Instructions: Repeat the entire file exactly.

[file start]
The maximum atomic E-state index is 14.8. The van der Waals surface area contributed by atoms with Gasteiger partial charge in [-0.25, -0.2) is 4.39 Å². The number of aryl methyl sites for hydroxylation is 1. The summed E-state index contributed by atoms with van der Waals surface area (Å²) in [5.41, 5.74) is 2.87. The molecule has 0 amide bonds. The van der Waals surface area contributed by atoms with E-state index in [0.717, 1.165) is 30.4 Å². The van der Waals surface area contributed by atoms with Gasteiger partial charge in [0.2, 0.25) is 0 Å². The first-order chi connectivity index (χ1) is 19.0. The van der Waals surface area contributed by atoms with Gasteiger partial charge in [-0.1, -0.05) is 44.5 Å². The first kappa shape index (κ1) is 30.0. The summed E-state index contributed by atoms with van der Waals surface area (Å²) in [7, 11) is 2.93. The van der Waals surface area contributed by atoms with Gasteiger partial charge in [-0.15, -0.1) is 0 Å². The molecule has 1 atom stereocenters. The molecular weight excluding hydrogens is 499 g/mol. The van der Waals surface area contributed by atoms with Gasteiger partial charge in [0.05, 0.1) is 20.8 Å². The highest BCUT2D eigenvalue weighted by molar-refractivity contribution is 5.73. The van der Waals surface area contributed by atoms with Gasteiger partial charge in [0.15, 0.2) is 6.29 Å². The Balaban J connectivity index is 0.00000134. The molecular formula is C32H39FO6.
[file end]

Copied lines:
The maximum atomic E-state index is 14.8. The van der Waals surface area contributed by atoms with Gasteiger partial charge in [-0.25, -0.2) is 4.39 Å². The number of aryl methyl sites for hydroxylation is 1. The summed E-state index contributed by atoms with van der Waals surface area (Å²) in [5.41, 5.74) is 2.87. The molecule has 0 amide bonds. The van der Waals surface area contributed by atoms with E-state index in [0.717, 1.165) is 30.4 Å². The van der Waals surface area contributed by atoms with Gasteiger partial charge in [0.2, 0.25) is 0 Å². The first-order chi connectivity index (χ1) is 19.0. The van der Waals surface area contributed by atoms with Gasteiger partial charge in [-0.1, -0.05) is 44.5 Å². The first kappa shape index (κ1) is 30.0. The summed E-state index contributed by atoms with van der Waals surface area (Å²) in [7, 11) is 2.93. The van der Waals surface area contributed by atoms with Gasteiger partial charge in [-0.15, -0.1) is 0 Å². The molecule has 1 atom stereocenters. The molecular weight excluding hydrogens is 499 g/mol. The van der Waals surface area contributed by atoms with Gasteiger partial charge in [0.05, 0.1) is 20.8 Å². The highest BCUT2D eigenvalue weighted by molar-refractivity contribution is 5.73. The van der Waals surface area contributed by atoms with Gasteiger partial charge in [0.15, 0.2) is 6.29 Å². The Balaban J connectivity index is 0.00000134. The molecular formula is C32H39FO6.